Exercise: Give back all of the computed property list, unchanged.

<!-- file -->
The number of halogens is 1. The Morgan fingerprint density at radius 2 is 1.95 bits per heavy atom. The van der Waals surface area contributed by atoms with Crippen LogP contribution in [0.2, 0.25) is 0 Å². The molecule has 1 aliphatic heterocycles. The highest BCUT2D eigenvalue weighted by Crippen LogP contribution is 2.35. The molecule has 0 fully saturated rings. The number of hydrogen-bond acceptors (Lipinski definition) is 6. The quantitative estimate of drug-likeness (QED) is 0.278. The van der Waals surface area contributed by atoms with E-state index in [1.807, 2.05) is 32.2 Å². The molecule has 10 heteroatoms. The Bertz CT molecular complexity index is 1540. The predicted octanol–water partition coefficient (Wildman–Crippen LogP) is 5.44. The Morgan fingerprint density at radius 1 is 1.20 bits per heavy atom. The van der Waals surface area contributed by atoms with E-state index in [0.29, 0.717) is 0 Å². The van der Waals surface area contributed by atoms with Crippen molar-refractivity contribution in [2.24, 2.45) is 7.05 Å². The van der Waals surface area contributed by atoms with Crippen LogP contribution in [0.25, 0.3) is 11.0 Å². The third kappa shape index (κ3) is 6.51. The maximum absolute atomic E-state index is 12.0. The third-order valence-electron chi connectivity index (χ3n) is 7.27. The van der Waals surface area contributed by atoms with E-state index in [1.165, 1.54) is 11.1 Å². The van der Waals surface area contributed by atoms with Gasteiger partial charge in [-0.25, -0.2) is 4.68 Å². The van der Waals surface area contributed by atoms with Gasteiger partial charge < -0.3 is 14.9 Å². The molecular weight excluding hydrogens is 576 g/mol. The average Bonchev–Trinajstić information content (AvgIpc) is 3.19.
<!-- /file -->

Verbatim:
The number of halogens is 1. The Morgan fingerprint density at radius 2 is 1.95 bits per heavy atom. The van der Waals surface area contributed by atoms with Crippen LogP contribution in [0.2, 0.25) is 0 Å². The molecule has 1 aliphatic heterocycles. The highest BCUT2D eigenvalue weighted by Crippen LogP contribution is 2.35. The molecule has 0 fully saturated rings. The number of hydrogen-bond acceptors (Lipinski definition) is 6. The quantitative estimate of drug-likeness (QED) is 0.278. The van der Waals surface area contributed by atoms with E-state index in [1.807, 2.05) is 32.2 Å². The molecule has 10 heteroatoms. The Bertz CT molecular complexity index is 1540. The predicted octanol–water partition coefficient (Wildman–Crippen LogP) is 5.44. The Morgan fingerprint density at radius 1 is 1.20 bits per heavy atom. The van der Waals surface area contributed by atoms with E-state index in [0.29, 0.717) is 0 Å². The van der Waals surface area contributed by atoms with Crippen molar-refractivity contribution in [2.24, 2.45) is 7.05 Å². The van der Waals surface area contributed by atoms with Crippen LogP contribution in [0.25, 0.3) is 11.0 Å². The third kappa shape index (κ3) is 6.51. The maximum absolute atomic E-state index is 12.0. The third-order valence-electron chi connectivity index (χ3n) is 7.27. The van der Waals surface area contributed by atoms with E-state index in [1.165, 1.54) is 11.1 Å². The van der Waals surface area contributed by atoms with Gasteiger partial charge in [-0.25, -0.2) is 4.68 Å². The van der Waals surface area contributed by atoms with Gasteiger partial charge < -0.3 is 14.9 Å². The molecular weight excluding hydrogens is 576 g/mol. The average Bonchev–Trinajstić information content (AvgIpc) is 3.19.